Suffering is a Path, not a Pathology

Recently I gave a keynote presentation on Finding Compassionate Care at the 19th International Conference on Palliative Care in Dublin.  A key message I wished to communicate was that a clear distinction needs to be made between pain and suffering.  A second message was that in order to truly and fully understand human suffering we need to respond to it symbolically, rather than literally.  Literal interpretations do little to resolve human suffering and typically block the emergence of more creative possibilities to resolving it.

Pain is physiological and, most often, though not always, pathological, whereas suffering is psycho-spiritual, for it inevitably attempts to draw attention to a life unlived, to buried hurts and hidden vulnerabilities and to the presence of powerful protective forces against further emotional and social lessening of one’s presence.  Suffering can also be spiritual because it invites us to engage with those questions that ultimately define who we are.  In my seven years in an enclosed Catholic monastery and several times over my lifetime to date I frequently endured “the dark night of the soul” where a deeper meaning to our human existence eluded me.  At this moment in time I feel much closer to the mystery of who we really are.

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Falling In and Out of Love

In the words of the German poet Rainer Maria Rilke it appears that ‘for one human being to love another is the most difficult of all tasks’, and this is true for parents and children, friend and friend, lover and lover and husband and wife. For the purposes of Valentine’s Day I am going to focus on adult relationships. In the USA, 60 per cent of marriages breakdown and, poignantly and significantly, 80 per cent of second marriages end unhappily. Those statistics do not take into account the high percentage of intact unhappy marriages. It is a real conundrum that if, on the one hand, love is the greatest power on earth – the force that sustains human life – how, on the other hand, is it that many relationships are a near-certain prescription for unbelievable pain and emotional devastation?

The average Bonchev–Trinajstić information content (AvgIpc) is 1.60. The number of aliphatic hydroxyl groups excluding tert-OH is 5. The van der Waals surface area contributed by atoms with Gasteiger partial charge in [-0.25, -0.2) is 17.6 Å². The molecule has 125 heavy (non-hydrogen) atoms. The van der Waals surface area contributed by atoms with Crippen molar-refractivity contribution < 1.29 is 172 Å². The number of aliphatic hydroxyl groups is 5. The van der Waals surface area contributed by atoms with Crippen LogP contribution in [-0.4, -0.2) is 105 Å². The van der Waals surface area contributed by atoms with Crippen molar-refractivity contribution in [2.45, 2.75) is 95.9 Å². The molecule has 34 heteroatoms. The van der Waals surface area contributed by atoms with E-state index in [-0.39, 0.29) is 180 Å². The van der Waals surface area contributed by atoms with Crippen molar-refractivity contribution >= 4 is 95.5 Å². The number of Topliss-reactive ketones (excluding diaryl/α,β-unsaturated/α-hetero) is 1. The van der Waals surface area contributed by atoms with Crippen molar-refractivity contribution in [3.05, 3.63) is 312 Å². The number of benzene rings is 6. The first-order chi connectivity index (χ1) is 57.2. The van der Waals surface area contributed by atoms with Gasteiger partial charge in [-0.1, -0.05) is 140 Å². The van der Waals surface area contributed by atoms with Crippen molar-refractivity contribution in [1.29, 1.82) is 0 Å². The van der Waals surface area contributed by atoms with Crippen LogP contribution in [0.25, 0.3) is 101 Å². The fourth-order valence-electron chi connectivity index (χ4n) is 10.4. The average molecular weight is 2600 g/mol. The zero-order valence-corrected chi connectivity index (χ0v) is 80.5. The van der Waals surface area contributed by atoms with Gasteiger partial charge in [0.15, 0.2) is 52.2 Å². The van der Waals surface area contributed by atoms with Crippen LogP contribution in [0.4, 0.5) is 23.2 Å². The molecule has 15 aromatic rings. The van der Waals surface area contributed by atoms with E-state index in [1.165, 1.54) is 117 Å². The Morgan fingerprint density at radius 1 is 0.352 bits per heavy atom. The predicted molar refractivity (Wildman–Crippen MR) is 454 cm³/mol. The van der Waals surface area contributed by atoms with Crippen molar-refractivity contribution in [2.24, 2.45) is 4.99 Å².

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A Breakthrough in Irritable Bowel Syndrome

Research in University College, Cork has provided evidence that links the extremely distressing and embarrassing irritable bowel syndrome (IBS) to extreme stress in childhood. Up to now, medical doctors had found no obvious organic cause for this painful and debilitating condition. The researchers, Dr. John Cryan and Professor Ted Dinan found that individuals with the condition reported having a lot of stress in their lives and had experienced highly stressful events during childhood. Without going into the biochemical complexities of their research, it was found that higher glutamate (an essential protein) in the spinal cord may be contributing to the emergence of severe abdominal pain as reported by persons with IBS. The researchers believe that the current expensive medication is not very effective due to the fact that it does not target the glutamate transporter specifically. They are determined to develop a new drug that will be specific to the physical pain symptoms of the condition.

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